Wednesday, March 9th, 2022 Posted by Jim Thacker

Apple unveils the M1 Ultra

Apple’s Peek Performance event. Skip to 00:23:30 to see the announcement of the new M1 Ultra processor.

Apple has unveiled the M1 Ultra, the latest chip in its new line of Apple Silicon processors, which it describes as the “most powerful … ever built for a personal computer”.

The processor, which combines two of Apple’s previous top-of-the-range M1 Max processors in a single unit, will ship later this month in the Mac Studio, Apple’s new professional desktop workstation.

The firm is targeting Mac Studio workstations equipped with M1 Ultra processors at a range of high-end graphics workflows, including 3D design and rendering, professional photography, and video editing.

According to Apple, a Mac Studio equipped with a M1 Ultra processor “can play back up to 18 streams of 8K ProRes 422 video [simultaneously] — a feat no other chip can accomplish”.

The firm also featured a range of CG applications, including After Effects, Cinema 4D and Redshift, while announcing the M1 Ultra at yesterday’s Peek Performance event. So how well will it perform with them?

Apple Silicon processor
M1 Ultra M1 Max M1 Pro M1
Unified memory (1) 128GB 64GB 32GB 16GB
Memory bandwidth 800GB/s 400GB/s 200GB/s Not stated
CPU cores (1) 20 10 10 8
GPU cores (1) 64 32 16 8
GPU compute (1, 2)
21 10.4 5.2 2.6
Neural Engine cores 32 16 16 16
Video decode engines 2 1 1 1
Video encode engines 4 2 1 1
ProRes encode/decode engines 4 2 1
Release date 2022 2021 2021 2020

(1) Maximum configuration available
(2) Figure for the M1 processor is estimated

Two M1 Max processors in a single system on a chip
Although tech news sites had speculated that Apple would announce a next-generation M2 processor during yesterday’s user event, the announcement eventally proved to be “one last chip [in] the M1 family”.

Or rather, two chips in one: the M1 Ultra connects two of Apple’s existing M1 Max processors to create a single system on a chip (SoC) with 20 CPU cores, up to 64 GPU cores and up to 128GB of unified memory.

The dies are connected using Apple’s new UltraFusion architecture, which it claims provides “twice the connection density of any [other] technology available”, at 2.5TB/s of inter-processor bandwidth.

Doubling GPU core counts gives a corresponding increase in compute power for tasks like GPU rendering and video encoding, placing the M1 Ultra on a par with even high-end discrete GPUs for Windows systems.

Its quoted FP32 compute performance of 21 Teraflops is higher than any of Nvidia’s previous-generation Quadro RTX workstation GPUs – the Quadro RTX 8000 came in at 16.3 Teraflops – and higher than some of Nvidia’s current-gen Ampere-based RTX Axxxx cards.

In addition, the 128GB of unified memory available to a M1 Ultra inside a maximally specced Mac Studio exceeds the on-board memory of even the current top-of-the-range Nvidia RTX A6000.

In the case of the M1 Ultra, that memory has to be shared between CPU and GPU, but it still potentially increases the size of the 3D scenes that can be rendered inside graphics memory.

Faster and less power-hungry than “even the highest-end PC GPU”?
According to Apple, the performance-to-power-consumption ratio of the Apple Silicon processors is also considerably higher than those for discrete GPUs.

The firm’s press release describes the M1 Ultra as “delivering faster performance than even the highest-end PC GPU available while using 200 fewer Watts of power”.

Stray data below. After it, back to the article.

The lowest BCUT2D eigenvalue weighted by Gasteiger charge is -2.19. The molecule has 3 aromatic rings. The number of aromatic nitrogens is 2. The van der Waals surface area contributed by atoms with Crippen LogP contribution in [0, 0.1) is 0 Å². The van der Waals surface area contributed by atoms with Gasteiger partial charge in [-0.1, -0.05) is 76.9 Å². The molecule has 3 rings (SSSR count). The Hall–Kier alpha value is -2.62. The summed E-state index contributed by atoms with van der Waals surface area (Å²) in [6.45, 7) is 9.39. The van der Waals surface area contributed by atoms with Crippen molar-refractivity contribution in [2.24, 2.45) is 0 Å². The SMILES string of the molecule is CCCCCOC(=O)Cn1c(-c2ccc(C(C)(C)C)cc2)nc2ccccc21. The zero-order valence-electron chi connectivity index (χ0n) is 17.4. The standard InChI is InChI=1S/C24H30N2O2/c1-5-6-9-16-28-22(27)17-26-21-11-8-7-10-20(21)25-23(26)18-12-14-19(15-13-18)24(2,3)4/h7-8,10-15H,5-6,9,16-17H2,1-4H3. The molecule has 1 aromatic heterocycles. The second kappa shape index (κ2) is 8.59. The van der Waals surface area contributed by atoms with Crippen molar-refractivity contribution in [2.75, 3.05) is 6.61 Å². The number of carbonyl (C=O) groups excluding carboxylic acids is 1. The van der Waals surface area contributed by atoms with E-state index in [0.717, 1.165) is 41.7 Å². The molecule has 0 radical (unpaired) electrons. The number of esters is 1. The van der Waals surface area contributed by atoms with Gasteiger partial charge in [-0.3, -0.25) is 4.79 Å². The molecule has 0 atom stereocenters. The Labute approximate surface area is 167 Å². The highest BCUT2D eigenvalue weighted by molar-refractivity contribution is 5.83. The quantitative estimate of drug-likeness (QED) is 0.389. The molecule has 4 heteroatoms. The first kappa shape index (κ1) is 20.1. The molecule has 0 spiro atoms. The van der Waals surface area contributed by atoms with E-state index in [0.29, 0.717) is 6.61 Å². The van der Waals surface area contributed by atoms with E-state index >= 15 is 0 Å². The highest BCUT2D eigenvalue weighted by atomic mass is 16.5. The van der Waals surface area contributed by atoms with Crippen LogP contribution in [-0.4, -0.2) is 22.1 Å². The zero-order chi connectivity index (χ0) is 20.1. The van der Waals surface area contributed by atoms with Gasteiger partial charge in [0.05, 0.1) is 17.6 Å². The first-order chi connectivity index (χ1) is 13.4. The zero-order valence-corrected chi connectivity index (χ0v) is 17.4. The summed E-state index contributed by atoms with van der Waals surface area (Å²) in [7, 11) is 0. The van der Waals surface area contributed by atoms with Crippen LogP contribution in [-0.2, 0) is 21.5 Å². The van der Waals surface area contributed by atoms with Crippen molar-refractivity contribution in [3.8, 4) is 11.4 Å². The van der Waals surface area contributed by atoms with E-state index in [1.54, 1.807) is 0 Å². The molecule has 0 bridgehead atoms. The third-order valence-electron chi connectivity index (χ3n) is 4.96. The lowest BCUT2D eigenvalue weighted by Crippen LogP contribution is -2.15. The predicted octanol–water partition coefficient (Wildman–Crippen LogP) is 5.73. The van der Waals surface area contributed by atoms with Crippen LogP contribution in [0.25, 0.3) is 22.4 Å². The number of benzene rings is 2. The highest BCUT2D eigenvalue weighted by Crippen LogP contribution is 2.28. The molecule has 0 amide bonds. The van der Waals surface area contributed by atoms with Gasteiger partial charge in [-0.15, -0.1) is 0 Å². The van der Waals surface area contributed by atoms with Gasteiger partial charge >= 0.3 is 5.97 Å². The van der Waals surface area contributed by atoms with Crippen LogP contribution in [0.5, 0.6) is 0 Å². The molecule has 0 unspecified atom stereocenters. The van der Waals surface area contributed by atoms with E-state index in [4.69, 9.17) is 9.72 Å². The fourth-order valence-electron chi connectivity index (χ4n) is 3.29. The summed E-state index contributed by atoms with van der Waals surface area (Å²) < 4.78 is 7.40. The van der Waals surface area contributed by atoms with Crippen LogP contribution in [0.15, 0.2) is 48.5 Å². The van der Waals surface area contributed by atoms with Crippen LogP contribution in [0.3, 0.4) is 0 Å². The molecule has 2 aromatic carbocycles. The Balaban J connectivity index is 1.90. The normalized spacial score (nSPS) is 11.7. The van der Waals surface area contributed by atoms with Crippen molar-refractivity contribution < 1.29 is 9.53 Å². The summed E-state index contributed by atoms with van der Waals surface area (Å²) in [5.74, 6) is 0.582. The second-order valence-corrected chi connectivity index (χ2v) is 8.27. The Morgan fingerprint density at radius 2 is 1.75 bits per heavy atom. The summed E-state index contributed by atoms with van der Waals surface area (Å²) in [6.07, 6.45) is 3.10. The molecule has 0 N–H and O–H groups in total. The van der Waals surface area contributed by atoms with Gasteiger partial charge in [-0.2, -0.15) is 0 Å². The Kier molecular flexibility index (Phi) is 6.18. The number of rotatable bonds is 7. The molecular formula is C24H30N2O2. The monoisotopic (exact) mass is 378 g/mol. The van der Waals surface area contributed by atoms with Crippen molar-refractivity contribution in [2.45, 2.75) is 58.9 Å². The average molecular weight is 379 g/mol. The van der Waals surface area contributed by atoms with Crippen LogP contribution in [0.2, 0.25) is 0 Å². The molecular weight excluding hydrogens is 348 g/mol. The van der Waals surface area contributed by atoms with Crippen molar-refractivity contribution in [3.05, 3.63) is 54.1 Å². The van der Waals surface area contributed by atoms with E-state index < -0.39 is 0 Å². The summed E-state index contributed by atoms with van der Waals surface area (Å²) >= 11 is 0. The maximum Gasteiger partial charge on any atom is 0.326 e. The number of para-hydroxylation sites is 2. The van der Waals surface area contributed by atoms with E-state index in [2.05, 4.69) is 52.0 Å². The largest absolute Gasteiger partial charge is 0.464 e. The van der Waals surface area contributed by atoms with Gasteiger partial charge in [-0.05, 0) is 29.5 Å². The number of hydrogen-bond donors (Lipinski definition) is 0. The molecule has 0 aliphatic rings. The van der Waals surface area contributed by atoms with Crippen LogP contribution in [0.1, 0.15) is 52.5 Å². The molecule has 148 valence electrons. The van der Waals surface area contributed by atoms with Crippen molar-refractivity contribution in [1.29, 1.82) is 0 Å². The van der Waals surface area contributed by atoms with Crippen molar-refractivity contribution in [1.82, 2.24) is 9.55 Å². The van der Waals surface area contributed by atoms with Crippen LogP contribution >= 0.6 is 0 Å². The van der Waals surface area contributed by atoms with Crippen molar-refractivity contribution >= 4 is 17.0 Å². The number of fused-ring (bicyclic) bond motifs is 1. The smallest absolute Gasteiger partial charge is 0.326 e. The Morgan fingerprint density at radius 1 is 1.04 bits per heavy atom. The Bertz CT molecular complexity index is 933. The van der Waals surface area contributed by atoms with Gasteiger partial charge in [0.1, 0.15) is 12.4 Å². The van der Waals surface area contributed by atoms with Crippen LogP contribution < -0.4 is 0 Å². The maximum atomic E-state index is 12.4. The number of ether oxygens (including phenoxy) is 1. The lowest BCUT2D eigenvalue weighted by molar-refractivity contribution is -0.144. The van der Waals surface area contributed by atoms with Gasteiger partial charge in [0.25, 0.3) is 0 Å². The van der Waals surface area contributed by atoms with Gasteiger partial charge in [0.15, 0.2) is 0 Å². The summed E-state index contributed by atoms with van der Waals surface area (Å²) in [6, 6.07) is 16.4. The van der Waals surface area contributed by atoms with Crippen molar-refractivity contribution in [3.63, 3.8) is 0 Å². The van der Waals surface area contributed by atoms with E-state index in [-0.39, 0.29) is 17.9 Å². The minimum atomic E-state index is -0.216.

Faster performance in what is an open question: in a footnote, Apple only states that performance was measured using “select industry‑standard benchmarks”.

The M1 Ultra was also tested against a system featuring a GeForce RTX 3090, Nvidia’s top-of-the-range gaming card, which online databases suggest has a lower FP32 performance than that for the RTX A6000.

Speed boosts for creative software
So how will the specs of the M1 Ultra translate into real-world performance in CG software?

Unlike with the announcement of the M1 Max, Apple hasn’t provided detailed performance comparisons to previous-generation systems for specific creative applications.

The video above shows staff from firms including Adobe, Boris FX and Maxon discussing the performance of the M1 Ultra, but they all essentially just say that it’s faster than previous-generation hardware.

The closest it comes to a specific figure is Maxon trainer Elly Wade saying that “scene rendering is up to 4x faster”, presumably in Cinema 4D and Redshift, but it isn’t clear to which previous-gen processor the M1 Ultra is being compared.

So which CG applications natively support Apple Silicon?
It’s also worth noting that for a DCC application to take full advantage of the new hardware, its developer needs to have implemented native Apple Silicon support.

Other applications can run on M1 Macs via Apple’s Rosetta 2 translation environment, but the performance gains aren’t usually as significant.

At the time of writing, Autodesk and Foundry have yet to release native Apple Silicon builds of their software, and Adobe has yet to release a native build of After Effects or the Substance 3D tools.

US reseller Toolfarm has a regularly updated webpage that shows the current status of common post-production tools, and you can find our own list of CG apps that have announced native M1 support here.

Pricing and availability
M1 Ultra processors are due to ship in new Mac Studio workstations, available from 18 March 2022.

Pricing for a Mac Studio equipped with a 48-GPU-core M1 Ultra processor and 64GB of unified memory starts at $3,999, with a 64-GPU-core processor and 128GB of unified memory costing $1,800 extra.

Read more about the M1 Ultra processor on Apple’s website